For complex interventions that combine different components, it may not always be so clear which of the components truly have an effect or if the components may have different effects that trend in different directions. Ironically, the interventions in precision medicine are complicated in exactly this way. Precision medicines combine a particular therapy with diagnostic procedures designed to select only those patients that are likely to benefit from the therapy. The graphs below show three different ways of mapping out the same set of studies that were all testing the utility of a precision medicine strategy in lung cancer.
What does this show?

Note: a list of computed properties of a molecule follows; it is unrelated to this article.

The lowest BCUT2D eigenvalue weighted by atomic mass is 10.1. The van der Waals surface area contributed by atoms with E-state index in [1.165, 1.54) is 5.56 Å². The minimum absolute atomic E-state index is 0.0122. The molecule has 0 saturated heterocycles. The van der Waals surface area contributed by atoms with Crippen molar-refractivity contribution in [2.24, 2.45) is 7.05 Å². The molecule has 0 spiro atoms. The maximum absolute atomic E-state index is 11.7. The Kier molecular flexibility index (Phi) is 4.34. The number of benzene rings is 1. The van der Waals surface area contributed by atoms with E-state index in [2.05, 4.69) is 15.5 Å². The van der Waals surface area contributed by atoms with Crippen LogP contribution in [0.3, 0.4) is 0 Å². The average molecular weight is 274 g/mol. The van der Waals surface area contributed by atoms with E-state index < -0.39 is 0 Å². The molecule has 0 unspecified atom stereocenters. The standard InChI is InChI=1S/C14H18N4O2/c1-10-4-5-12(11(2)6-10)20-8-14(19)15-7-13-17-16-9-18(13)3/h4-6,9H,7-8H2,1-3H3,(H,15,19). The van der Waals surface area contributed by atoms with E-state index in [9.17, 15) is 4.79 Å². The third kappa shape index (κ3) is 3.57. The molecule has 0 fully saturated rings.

The progression of graphs from one tab to the next shows how there are different ways to carve up this data, and each picture reveals something different about the total body of evidence. The “Assay” tab reflects how many of the researchers in the field interpreted this data, focusing on the contrast between two assay modalities (IHC vs. PCR), and puzzling about which of these was the better method to use, given that both had seen inconsistent results. The “Therapy” tab shows how the story is more complicated, since studies using the same assay were not always comparing the same platinum-based treatment, and therefore their results were not necessarily comparable. Then the “Ensemble Space” tab takes this a step further and maps therapy vs. assay (and brings in the tissue specimen as an additional variable) to capture even more of the complexity in this field—and reveal that one column (PCR testing peripheral blood specimens) actually looks pretty promising!